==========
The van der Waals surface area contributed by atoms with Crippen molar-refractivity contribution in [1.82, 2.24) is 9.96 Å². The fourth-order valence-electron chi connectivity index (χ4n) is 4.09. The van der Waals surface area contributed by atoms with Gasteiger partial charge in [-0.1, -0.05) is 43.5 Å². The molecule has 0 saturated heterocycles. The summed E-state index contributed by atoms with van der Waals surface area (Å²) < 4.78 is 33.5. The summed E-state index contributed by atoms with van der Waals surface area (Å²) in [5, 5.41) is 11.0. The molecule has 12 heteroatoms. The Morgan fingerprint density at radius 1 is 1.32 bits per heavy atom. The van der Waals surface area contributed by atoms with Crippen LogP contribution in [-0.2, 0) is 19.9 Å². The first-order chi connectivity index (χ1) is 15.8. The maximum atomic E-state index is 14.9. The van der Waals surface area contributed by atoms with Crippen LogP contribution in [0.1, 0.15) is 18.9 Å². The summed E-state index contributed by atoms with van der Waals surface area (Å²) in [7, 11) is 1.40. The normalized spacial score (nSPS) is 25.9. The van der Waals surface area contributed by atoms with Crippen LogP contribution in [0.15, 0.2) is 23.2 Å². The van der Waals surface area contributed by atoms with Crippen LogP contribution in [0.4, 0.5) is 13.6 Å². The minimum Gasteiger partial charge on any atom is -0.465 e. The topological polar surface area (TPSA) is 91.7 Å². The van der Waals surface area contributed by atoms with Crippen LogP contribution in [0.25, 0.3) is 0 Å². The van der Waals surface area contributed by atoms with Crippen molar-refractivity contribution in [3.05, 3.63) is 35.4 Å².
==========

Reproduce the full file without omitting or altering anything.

The van der Waals surface area contributed by atoms with Crippen molar-refractivity contribution in [1.82, 2.24) is 9.96 Å². The fourth-order valence-electron chi connectivity index (χ4n) is 4.09. The van der Waals surface area contributed by atoms with Gasteiger partial charge in [-0.1, -0.05) is 43.5 Å². The molecule has 0 saturated heterocycles. The summed E-state index contributed by atoms with van der Waals surface area (Å²) < 4.78 is 33.5. The summed E-state index contributed by atoms with van der Waals surface area (Å²) in [5, 5.41) is 11.0. The molecule has 12 heteroatoms. The Morgan fingerprint density at radius 1 is 1.32 bits per heavy atom. The van der Waals surface area contributed by atoms with Crippen LogP contribution in [-0.2, 0) is 19.9 Å². The first-order chi connectivity index (χ1) is 15.8. The maximum atomic E-state index is 14.9. The van der Waals surface area contributed by atoms with Crippen LogP contribution in [0.1, 0.15) is 18.9 Å². The summed E-state index contributed by atoms with van der Waals surface area (Å²) in [7, 11) is 1.40. The normalized spacial score (nSPS) is 25.9. The van der Waals surface area contributed by atoms with Crippen LogP contribution in [0.15, 0.2) is 23.2 Å². The van der Waals surface area contributed by atoms with Crippen LogP contribution in [0.4, 0.5) is 13.6 Å². The minimum Gasteiger partial charge on any atom is -0.465 e. The topological polar surface area (TPSA) is 91.7 Å². The van der Waals surface area contributed by atoms with Crippen LogP contribution in [0.25, 0.3) is 0 Å². The van der Waals surface area contributed by atoms with Crippen molar-refractivity contribution in [3.05, 3.63) is 35.4 Å².